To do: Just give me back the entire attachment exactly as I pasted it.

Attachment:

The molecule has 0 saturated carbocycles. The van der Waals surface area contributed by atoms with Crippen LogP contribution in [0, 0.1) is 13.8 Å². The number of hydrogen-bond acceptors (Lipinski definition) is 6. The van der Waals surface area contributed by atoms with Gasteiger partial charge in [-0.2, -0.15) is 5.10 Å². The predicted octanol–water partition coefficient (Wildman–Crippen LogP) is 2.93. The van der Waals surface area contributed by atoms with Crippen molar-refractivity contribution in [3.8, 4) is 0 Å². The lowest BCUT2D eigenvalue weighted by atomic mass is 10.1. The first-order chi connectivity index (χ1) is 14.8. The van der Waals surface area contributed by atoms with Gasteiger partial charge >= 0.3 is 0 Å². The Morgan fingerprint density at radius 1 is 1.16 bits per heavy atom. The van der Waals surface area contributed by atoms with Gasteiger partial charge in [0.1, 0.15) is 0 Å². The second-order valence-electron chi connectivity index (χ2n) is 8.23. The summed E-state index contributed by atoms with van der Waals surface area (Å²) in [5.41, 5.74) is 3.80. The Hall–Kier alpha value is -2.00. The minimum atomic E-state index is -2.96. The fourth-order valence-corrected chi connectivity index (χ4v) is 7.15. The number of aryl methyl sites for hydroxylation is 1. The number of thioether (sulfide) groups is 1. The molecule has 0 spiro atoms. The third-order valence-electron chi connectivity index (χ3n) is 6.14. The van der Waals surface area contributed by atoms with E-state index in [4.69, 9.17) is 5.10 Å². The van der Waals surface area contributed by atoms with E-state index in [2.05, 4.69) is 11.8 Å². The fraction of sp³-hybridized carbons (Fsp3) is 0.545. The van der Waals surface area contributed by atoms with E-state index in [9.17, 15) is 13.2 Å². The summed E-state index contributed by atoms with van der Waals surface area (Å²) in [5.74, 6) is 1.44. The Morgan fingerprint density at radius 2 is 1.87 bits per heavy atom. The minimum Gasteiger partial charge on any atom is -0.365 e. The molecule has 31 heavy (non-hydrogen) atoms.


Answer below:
The molecule has 0 saturated carbocycles. The van der Waals surface area contributed by atoms with Crippen LogP contribution in [0, 0.1) is 13.8 Å². The number of hydrogen-bond acceptors (Lipinski definition) is 6. The van der Waals surface area contributed by atoms with Gasteiger partial charge in [-0.2, -0.15) is 5.10 Å². The predicted octanol–water partition coefficient (Wildman–Crippen LogP) is 2.93. The van der Waals surface area contributed by atoms with Crippen molar-refractivity contribution in [3.8, 4) is 0 Å². The lowest BCUT2D eigenvalue weighted by atomic mass is 10.1. The first-order chi connectivity index (χ1) is 14.8. The van der Waals surface area contributed by atoms with Gasteiger partial charge >= 0.3 is 0 Å². The Morgan fingerprint density at radius 1 is 1.16 bits per heavy atom. The van der Waals surface area contributed by atoms with Gasteiger partial charge in [0.1, 0.15) is 0 Å². The second-order valence-electron chi connectivity index (χ2n) is 8.23. The summed E-state index contributed by atoms with van der Waals surface area (Å²) in [5.41, 5.74) is 3.80. The Hall–Kier alpha value is -2.00. The minimum atomic E-state index is -2.96. The fourth-order valence-corrected chi connectivity index (χ4v) is 7.15. The number of aryl methyl sites for hydroxylation is 1. The number of thioether (sulfide) groups is 1. The molecule has 0 spiro atoms. The third-order valence-electron chi connectivity index (χ3n) is 6.14. The van der Waals surface area contributed by atoms with E-state index in [4.69, 9.17) is 5.10 Å². The van der Waals surface area contributed by atoms with E-state index in [2.05, 4.69) is 11.8 Å². The fraction of sp³-hybridized carbons (Fsp3) is 0.545. The van der Waals surface area contributed by atoms with E-state index in [9.17, 15) is 13.2 Å². The summed E-state index contributed by atoms with van der Waals surface area (Å²) in [5.74, 6) is 1.44. The Morgan fingerprint density at radius 2 is 1.87 bits per heavy atom. The minimum Gasteiger partial charge on any atom is -0.365 e. The molecule has 31 heavy (non-hydrogen) atoms.